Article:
If we look at the Common Law offences, that of Murder, Assault (which would include the more serious stuff such as Rape, GBH, ABH and the like), Fraud and Theft, and then take a timeline for the seriousness with a removal of the right to vote only for the more serious, that would probably gain public acceptance, i.e. the Saturday night brawl with an ABH charge vs Murder.

Obversly, taking account of statute law offences, which would include traffic offences, failure to pay fines, TV licence and similar, which are in essence a punishment for the failure to comply, rather than a harm against others, then these punishments should not include withdrawal of the right to vote.

However I am sure that this is not the object of the exercise, as both the EU and the COE would like to see Common Law in the UK well and truly buried.

Tom F said...


Do you have any information or estimate of the costs, (legal, Government staff, ECHR etc etc) involved since you first started to seek voting rights for prisoners?

Do you have any idea of the likely costs involved in this latest appeal to the Grand Chamber?

Tom F

jailhouselawyer said...

Tom F: It runs into £millons.

You could try a FOI request.

QCs and consultants do not come cheap...

Tom F said...


Thanks for your very prompt response.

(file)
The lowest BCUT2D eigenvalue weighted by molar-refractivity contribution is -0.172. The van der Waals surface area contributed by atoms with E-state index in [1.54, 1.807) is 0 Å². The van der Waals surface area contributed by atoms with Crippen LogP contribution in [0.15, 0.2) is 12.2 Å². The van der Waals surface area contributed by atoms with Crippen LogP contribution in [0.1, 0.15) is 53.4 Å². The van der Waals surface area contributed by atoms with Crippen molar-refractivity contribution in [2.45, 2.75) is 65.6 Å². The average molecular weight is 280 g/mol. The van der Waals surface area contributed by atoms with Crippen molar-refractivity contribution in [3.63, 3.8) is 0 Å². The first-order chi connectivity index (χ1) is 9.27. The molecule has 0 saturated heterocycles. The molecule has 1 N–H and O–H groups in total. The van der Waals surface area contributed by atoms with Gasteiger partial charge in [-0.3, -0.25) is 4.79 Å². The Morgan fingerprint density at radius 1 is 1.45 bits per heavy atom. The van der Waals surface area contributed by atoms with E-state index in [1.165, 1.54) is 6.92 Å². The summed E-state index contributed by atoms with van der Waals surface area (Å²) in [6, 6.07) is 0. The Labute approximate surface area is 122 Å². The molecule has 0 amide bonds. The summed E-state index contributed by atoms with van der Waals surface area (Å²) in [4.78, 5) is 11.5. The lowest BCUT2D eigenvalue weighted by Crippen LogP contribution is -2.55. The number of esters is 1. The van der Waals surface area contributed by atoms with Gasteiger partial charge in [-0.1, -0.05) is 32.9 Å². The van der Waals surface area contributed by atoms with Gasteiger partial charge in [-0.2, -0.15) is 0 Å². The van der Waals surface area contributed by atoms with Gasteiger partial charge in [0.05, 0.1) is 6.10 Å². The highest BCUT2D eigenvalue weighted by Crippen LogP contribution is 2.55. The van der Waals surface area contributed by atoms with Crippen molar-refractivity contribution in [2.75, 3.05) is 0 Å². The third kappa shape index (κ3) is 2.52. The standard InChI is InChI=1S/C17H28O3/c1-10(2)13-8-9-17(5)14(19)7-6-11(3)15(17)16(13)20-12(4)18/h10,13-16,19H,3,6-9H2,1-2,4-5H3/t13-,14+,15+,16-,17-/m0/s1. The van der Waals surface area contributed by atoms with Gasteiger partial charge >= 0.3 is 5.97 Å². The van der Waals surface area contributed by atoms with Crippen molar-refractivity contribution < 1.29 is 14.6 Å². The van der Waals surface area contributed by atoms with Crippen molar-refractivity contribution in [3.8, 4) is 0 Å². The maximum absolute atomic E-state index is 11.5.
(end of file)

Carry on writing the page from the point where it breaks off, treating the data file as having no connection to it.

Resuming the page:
I had suspected that the cost would be £'millions (maybe £10's of millions) but just wondered if you had any gut-feel for the grand total.

Regretably I do not really share your optimistic view that a FOI request would shed much light (I might try one to see what sort of response I get).

If you have an opportunity, could you ask your legal people what their rough estimate would be (£1m, £5m, £10M or whatever)?

Obviously the historic cost is only of academic interest, but it would be interesting to know how much this latest saga is going to cost at a time of severe "budget deficits"


Tom F

jailhouselawyer said...

Tom F: All I really know is that it cost at least £2m for my 25 years, and that is a conservative estimate. The figure the MoJ gives is approximately £40,000 per prison place per year. However, that does not include police and court and other costs like psychologists and probation, otherwise it is closer to £200,000 each.

Then the public are paying for both the public and private prison systems, not just one system.

Yesterday, it was reported that in the Twitter libel case the costs will be £40,000. And that was a simple case.

In my case there was 3 High Court cases. My lawyers do not charge very much, however, its the cost of defending my legal challenges. The government employs QCs and juniors and solicitors and advisers and consultants, and this has all gone on for over 5 years. Then there is the time and money spent in Strasbourg, and in the Commons and Lords. Reports being written and published.

£10s of millions.

But it isn't over yet. Neither Labour nor the Coalition have admitted that the constitutional reforms are as a result of my case. It's a simple case but goes to supremacy of parliament, separation of powers, EU law and the HRA, etc, etc. I destabilised the status quo. I succeeded where Guy Fawkes failed. They don't really know how much damage I have done. I was not joking when I said I have taken the Executive, Parliament and Judiciary hostage.

They could have saved the taxpayers a lot of money had they spoken to me and sought my advice through the legal minefield. Don't forget, the compensation bill stands at £135m. If prisoners don't get the vote come May 5 in Scotland, Wales and Northern Ireland and AV in England, it will be £270m.